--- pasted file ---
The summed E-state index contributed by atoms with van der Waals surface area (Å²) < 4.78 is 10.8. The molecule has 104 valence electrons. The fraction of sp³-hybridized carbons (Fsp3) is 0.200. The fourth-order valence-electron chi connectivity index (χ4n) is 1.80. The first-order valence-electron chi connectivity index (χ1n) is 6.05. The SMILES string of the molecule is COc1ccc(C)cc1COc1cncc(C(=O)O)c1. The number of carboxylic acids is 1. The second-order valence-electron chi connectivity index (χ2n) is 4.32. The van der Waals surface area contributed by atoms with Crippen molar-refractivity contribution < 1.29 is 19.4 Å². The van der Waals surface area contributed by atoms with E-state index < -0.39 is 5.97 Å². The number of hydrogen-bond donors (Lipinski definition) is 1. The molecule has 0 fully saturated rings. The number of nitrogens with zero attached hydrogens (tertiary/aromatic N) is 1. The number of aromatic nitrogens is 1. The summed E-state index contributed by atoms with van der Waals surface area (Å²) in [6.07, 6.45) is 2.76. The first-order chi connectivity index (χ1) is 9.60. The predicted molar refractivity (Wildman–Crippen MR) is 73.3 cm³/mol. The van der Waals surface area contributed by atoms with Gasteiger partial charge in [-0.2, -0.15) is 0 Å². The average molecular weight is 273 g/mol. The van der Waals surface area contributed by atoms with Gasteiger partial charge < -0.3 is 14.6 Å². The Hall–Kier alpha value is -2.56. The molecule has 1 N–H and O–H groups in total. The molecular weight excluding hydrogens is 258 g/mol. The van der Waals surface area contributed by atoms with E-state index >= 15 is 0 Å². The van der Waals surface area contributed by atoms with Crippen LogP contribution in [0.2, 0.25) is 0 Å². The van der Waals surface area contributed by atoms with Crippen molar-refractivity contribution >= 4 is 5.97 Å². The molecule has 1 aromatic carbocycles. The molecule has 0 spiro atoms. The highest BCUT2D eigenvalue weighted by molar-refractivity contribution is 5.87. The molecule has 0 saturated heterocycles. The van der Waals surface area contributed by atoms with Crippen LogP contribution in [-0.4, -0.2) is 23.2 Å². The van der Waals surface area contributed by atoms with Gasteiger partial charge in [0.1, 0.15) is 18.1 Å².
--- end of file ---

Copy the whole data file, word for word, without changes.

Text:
The summed E-state index contributed by atoms with van der Waals surface area (Å²) < 4.78 is 10.8. The molecule has 104 valence electrons. The fraction of sp³-hybridized carbons (Fsp3) is 0.200. The fourth-order valence-electron chi connectivity index (χ4n) is 1.80. The first-order valence-electron chi connectivity index (χ1n) is 6.05. The SMILES string of the molecule is COc1ccc(C)cc1COc1cncc(C(=O)O)c1. The number of carboxylic acids is 1. The second-order valence-electron chi connectivity index (χ2n) is 4.32. The van der Waals surface area contributed by atoms with Crippen molar-refractivity contribution < 1.29 is 19.4 Å². The van der Waals surface area contributed by atoms with E-state index < -0.39 is 5.97 Å². The number of hydrogen-bond donors (Lipinski definition) is 1. The molecule has 0 fully saturated rings. The number of nitrogens with zero attached hydrogens (tertiary/aromatic N) is 1. The number of aromatic nitrogens is 1. The summed E-state index contributed by atoms with van der Waals surface area (Å²) in [6.07, 6.45) is 2.76. The first-order chi connectivity index (χ1) is 9.60. The predicted molar refractivity (Wildman–Crippen MR) is 73.3 cm³/mol. The van der Waals surface area contributed by atoms with Gasteiger partial charge in [-0.2, -0.15) is 0 Å². The average molecular weight is 273 g/mol. The van der Waals surface area contributed by atoms with Gasteiger partial charge < -0.3 is 14.6 Å². The Hall–Kier alpha value is -2.56. The molecule has 1 N–H and O–H groups in total. The molecular weight excluding hydrogens is 258 g/mol. The van der Waals surface area contributed by atoms with E-state index >= 15 is 0 Å². The van der Waals surface area contributed by atoms with Crippen LogP contribution in [0.2, 0.25) is 0 Å². The van der Waals surface area contributed by atoms with Crippen molar-refractivity contribution >= 4 is 5.97 Å². The molecule has 1 aromatic carbocycles. The molecule has 0 spiro atoms. The highest BCUT2D eigenvalue weighted by molar-refractivity contribution is 5.87. The molecule has 0 saturated heterocycles. The van der Waals surface area contributed by atoms with Crippen LogP contribution in [-0.4, -0.2) is 23.2 Å². The van der Waals surface area contributed by atoms with Gasteiger partial charge in [0.1, 0.15) is 18.1 Å².